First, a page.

1 Samuel 20:3
And David swore moreover, and said, Your father certainly knows that I have found grace in your eyes; and he said, Let not Jonathan know this, lest he be grieved: but truly as the LORD lives, and as your soul lives, there is but a step between me and death.
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(3) Thy father certainly knoweth that I have found grace in thine eyes.—David urges that his fall, and even his death, had been decided upon by Saul, who, knowing how Jonathan loved him, would shrink from confiding to his son his deadly plans respecting his loved friend. David, with his clear, bright intellect, looked deeper into Saul’s heart than did the heroic, guileless son. He recognised only too vividly the intensity of the king’s hatred of him; and we see in the next verse that the mournful earnestness of the son of Jesse had its effect upon the prince, who consented to make the public trial of Saul’s real mind which his friend asked for.

1 Samuel 20:3. David sware moreover — The matter being of great moment, and Jonathan doubting the truth of it, he confirms his word with an oath, which follows in the end of the verse. Only he interposeth a reason why Saul concealed it from Jonathan. Let not Jonathan know this, lest he be grieved — What a noble and generous turn does David here give to the behaviour of Saul to Jonathan, lest he should think ill of his father, by insinuating that he had kept this a secret from him out of affection, lest it should give him pain.20:1-10 The trials David met with, prepared him for future advancement. Thus the Lord deals with those whom he prepares unto glory. He does not put them into immediate possession of the kingdom, but leads them to it through much tribulation, which he makes the means of fitting them for it. Let them not murmur at his gracious appointment, nor distrust his care; but let them look forward with joyful expectation to the crown which is laid up for them. Sometimes it appears to us that there is but a step between us and death; at all times it may be so, and we should prepare for the event. But though dangers appear most threatening, we cannot die till the purpose of God concerning us is accomplished; nor till we have served our generation according to his will, if we are believers. Jonathan generously offers David his services. This is true friendship. Thus Christ testifies his love to us, Ask, and it shall be done for you; and we must testify our love to him, by keeping his commandments.And David sware moreover - Rather, "yet again." He met Jonathan's denial by repeating his statement and confirming it with an oath. CHAPTER 20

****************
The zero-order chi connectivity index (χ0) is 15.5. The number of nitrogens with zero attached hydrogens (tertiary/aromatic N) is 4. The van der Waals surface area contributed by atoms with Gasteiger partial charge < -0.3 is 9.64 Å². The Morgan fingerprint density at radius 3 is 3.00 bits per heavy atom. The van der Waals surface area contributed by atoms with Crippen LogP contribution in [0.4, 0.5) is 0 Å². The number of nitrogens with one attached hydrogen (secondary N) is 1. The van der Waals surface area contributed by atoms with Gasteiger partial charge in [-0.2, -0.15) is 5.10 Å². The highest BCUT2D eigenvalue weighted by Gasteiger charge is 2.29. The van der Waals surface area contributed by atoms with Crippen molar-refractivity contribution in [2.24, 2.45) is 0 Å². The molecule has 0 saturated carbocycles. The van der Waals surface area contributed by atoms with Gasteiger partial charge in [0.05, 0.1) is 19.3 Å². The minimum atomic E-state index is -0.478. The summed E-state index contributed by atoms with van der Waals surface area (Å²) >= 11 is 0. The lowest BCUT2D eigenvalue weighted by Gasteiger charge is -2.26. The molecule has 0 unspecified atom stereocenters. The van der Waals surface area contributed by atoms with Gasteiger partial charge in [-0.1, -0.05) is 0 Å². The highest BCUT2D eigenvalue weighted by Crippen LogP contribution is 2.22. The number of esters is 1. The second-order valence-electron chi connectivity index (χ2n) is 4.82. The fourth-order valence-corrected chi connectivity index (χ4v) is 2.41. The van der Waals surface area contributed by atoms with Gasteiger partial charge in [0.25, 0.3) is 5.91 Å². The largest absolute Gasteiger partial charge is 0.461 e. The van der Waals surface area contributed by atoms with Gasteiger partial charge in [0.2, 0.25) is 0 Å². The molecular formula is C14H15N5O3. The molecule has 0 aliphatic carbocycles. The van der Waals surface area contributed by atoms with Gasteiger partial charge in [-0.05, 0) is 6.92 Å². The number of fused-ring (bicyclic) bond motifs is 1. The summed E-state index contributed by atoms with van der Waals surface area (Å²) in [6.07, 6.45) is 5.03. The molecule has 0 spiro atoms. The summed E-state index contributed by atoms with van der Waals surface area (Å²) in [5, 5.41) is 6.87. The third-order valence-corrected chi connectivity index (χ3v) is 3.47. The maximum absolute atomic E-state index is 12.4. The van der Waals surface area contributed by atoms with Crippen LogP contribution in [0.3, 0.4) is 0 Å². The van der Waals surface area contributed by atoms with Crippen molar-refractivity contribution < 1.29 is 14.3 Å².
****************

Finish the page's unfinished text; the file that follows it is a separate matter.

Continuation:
1Sa 20:1-10. David Consults with Jonathan for His Safety.

1-3. David fled from Naioth in Ramah, and came and said before Jonathan—He could not remain in Naioth, for he had strong reason to fear that when the religious fit, if we may so call it, was over, Saul would relapse into his usual fell and sanguinary temper. It may be thought that David acted imprudently in directing his flight to Gibeah. But he was evidently prompted to go thither by the most generous feelings—to inform his friend of what had recently occurred, and to obtain that friend's sanction to the course he was compelled to adopt. Jonathan could not be persuaded there was any real danger after the oath his father had taken; at all events, he felt assured his father would do nothing without telling him. Filial attachment naturally blinded the prince to defects in the parental character and made him reluctant to believe his father capable of such atrocity. David repeated his unshaken convictions of Saul's murderous purpose, but in terms delicately chosen (1Sa 20:3), not to wound the filial feelings of his friend; while Jonathan, clinging, it would seem, to a hope that the extraordinary scene enacted at Naioth might have wrought a sanctified improvement on Saul's temper and feelings, undertook to inform David of the result of his observations at home.